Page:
How are shattered illusions presented in Sam Selvon’s The Lonely Londoners? What points could I make in an essay?

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This is a wonderful topic for an essay about this particular novel:  The Lonely Londoners .  There are many shattered illusions in this book, which focuses on the loneliness felt by the immigrants from West India who moved to London, England in order to find a better life.  In regards...

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This is a wonderful topic for an essay about this particular novel:  The Lonely Londoners.  There are many shattered illusions in this book, which focuses on the loneliness felt by the immigrants from West India who moved to London, England in order to find a better life.  In regards to writing an essay on this topic, I would suggest body paragraphs designed to highlight each particular main character.

In regards to the introduction, I would begin by discussing immigrants in general and how they tend to have an unrealistic expectation of the place where they are moving.  If you live in the United States, perhaps you would like to talk a little bit about the “streets paved in gold” and the “land of opportunity.” Then you could compare this to the similar ideas presented by the West Indian immigrants to London in The Lonely Londoners and end with your thesis statement.  An appropriate thesis statement would be as follows:  Shattered illusions are present in The Lonely Londoners through the characters of Moses, Galahad, and Cap.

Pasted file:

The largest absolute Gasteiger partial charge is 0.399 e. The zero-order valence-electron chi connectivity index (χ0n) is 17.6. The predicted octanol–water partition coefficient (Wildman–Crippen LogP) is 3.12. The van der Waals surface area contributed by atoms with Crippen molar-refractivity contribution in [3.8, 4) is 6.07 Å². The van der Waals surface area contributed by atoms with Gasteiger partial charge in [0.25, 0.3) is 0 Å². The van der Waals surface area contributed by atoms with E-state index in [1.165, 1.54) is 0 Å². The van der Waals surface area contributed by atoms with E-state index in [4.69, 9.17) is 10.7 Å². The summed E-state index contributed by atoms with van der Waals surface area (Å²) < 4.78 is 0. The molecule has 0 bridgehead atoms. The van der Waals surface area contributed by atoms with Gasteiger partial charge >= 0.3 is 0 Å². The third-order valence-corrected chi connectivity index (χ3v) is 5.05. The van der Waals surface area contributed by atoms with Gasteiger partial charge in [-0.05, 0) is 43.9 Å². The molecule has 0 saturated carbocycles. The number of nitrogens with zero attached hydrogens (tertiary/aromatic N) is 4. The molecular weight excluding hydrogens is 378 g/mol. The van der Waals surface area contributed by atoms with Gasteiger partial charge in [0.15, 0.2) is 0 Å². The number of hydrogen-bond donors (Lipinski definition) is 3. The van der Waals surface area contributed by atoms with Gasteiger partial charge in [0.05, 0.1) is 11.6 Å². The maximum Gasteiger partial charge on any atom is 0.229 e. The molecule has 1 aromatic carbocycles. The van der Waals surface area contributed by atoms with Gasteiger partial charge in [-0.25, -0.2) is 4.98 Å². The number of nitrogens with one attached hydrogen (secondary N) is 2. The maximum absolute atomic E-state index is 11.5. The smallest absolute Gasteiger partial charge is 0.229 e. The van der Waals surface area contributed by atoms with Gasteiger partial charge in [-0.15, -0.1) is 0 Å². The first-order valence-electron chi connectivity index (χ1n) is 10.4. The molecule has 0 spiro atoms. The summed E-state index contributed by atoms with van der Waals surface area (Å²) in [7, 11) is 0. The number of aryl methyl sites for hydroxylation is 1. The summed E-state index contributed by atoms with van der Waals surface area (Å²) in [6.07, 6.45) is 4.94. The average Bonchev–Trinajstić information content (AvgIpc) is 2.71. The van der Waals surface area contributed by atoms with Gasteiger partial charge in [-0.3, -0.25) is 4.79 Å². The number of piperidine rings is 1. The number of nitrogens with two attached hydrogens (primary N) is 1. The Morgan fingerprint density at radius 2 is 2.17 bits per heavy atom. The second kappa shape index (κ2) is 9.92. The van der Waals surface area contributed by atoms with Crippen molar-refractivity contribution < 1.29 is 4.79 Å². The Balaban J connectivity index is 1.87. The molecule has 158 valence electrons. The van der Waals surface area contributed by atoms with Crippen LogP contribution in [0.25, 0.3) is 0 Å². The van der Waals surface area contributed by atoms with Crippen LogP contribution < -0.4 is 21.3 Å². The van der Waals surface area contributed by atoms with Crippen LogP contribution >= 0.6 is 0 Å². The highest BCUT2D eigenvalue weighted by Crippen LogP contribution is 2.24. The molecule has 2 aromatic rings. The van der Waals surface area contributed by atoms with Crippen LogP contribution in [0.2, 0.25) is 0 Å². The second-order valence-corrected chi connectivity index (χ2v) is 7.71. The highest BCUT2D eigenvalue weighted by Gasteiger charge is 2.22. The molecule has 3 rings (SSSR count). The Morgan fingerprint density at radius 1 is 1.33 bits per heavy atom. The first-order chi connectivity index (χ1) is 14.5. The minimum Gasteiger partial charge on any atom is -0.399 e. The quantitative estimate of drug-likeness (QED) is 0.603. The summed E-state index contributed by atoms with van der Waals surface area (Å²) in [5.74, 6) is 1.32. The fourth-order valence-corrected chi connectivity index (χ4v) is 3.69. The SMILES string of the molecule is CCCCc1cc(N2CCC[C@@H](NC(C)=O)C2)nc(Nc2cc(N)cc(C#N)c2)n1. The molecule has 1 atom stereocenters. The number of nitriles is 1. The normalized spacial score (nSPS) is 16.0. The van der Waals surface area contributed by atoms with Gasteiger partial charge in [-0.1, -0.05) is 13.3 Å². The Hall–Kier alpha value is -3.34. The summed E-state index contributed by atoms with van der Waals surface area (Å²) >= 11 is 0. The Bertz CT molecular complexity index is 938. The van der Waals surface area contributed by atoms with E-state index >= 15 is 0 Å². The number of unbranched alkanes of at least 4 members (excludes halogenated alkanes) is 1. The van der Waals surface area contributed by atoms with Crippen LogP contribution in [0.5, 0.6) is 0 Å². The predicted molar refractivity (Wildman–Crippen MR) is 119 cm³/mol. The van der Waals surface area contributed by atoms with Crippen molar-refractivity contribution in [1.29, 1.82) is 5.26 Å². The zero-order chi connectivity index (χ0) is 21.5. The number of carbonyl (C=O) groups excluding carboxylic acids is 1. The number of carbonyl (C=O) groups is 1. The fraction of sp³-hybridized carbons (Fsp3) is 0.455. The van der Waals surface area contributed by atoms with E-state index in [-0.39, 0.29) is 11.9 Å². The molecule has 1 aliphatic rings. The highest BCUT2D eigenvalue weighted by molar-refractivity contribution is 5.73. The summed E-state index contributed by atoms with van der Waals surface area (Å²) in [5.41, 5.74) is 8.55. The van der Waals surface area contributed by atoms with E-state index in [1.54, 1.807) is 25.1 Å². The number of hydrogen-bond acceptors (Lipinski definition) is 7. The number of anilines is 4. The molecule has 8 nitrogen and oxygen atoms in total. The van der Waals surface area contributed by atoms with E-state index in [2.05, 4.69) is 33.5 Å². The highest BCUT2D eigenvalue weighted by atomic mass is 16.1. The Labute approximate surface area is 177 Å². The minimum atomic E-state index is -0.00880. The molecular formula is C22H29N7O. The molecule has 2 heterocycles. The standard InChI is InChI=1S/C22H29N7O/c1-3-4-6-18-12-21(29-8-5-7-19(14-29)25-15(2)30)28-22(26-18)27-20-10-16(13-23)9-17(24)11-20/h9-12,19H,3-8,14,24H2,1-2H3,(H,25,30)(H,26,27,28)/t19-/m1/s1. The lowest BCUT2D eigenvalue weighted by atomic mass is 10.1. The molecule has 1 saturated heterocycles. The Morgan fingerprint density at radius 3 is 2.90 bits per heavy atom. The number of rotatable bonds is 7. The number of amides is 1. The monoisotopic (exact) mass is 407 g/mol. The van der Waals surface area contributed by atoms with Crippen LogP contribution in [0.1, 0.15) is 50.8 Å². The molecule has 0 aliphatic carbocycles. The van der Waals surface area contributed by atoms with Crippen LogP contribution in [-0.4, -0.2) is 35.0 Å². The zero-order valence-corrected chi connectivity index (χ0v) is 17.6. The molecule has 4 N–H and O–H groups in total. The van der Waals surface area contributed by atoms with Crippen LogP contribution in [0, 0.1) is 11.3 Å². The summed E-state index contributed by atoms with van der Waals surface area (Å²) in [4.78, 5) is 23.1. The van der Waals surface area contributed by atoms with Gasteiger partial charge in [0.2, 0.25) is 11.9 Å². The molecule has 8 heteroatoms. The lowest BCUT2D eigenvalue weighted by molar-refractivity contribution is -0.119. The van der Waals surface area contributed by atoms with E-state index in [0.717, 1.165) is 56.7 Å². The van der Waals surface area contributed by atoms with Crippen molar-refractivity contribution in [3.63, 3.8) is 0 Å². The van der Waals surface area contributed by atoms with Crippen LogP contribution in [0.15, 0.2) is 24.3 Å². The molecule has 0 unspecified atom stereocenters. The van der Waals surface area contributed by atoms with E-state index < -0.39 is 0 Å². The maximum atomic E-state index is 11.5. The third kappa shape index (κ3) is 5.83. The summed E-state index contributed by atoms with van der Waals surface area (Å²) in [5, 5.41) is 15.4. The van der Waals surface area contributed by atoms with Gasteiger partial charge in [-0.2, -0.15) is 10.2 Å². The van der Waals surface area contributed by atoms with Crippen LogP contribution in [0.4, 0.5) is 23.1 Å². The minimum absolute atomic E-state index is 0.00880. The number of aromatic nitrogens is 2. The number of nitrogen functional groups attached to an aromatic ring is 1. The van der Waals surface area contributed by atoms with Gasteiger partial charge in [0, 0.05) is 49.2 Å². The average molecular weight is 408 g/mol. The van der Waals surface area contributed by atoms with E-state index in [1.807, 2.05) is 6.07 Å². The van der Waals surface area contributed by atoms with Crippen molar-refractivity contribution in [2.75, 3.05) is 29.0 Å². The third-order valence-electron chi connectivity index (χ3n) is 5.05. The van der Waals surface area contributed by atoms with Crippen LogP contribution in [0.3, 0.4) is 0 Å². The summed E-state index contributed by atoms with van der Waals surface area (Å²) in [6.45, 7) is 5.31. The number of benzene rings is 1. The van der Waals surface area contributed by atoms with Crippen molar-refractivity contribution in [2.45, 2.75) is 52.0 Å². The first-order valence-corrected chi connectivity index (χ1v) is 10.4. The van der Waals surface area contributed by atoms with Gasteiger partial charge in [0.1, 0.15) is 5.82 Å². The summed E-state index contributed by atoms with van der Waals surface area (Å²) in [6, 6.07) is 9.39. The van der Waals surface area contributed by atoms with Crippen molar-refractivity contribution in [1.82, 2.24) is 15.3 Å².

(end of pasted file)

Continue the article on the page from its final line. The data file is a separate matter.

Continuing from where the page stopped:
The body paragraphs would then focus on Moses, Galahad, and Cap respectively.  Moses Aloetta is the main character of the novel and has the most to say about these shattered illusions.  As our narrator he asserts the following:

I want only a little work, a little food, a little place to sleep … I only want to get by … I don't even want to get on.

Moses speaks about the hardship in every aspect of their lives.  They expected abundance, but they found poverty.  They do not have adequate jobs, nourishment, or shelter. 

[We live] in seedy furnished rooms in run-down areas and have to scramble for what jobs there are or go on the dole.

They resort to simply “existing” in their new environment.  Happiness is illusory.  Other characters focus on other hardships, such as social hardships.  Galahad has a very specific illusion that he is going to be successful in dating many white women in England.  You can give the example of Galahad’s date with Dolly to suggest the reality is far from the illusion.  Dolly is certainly not an upper class girl, and Galahad’s West Indian hospitality (although beautiful) is not appreciated by Dolly.  Finally, your last body paragraph could focus on Cap.  Cap’s way of dealing with the loneliness is both by supporting anarchy and improvisation.  He is the one character that seems to be the least affected by his shattered illusions of London “perfection.”

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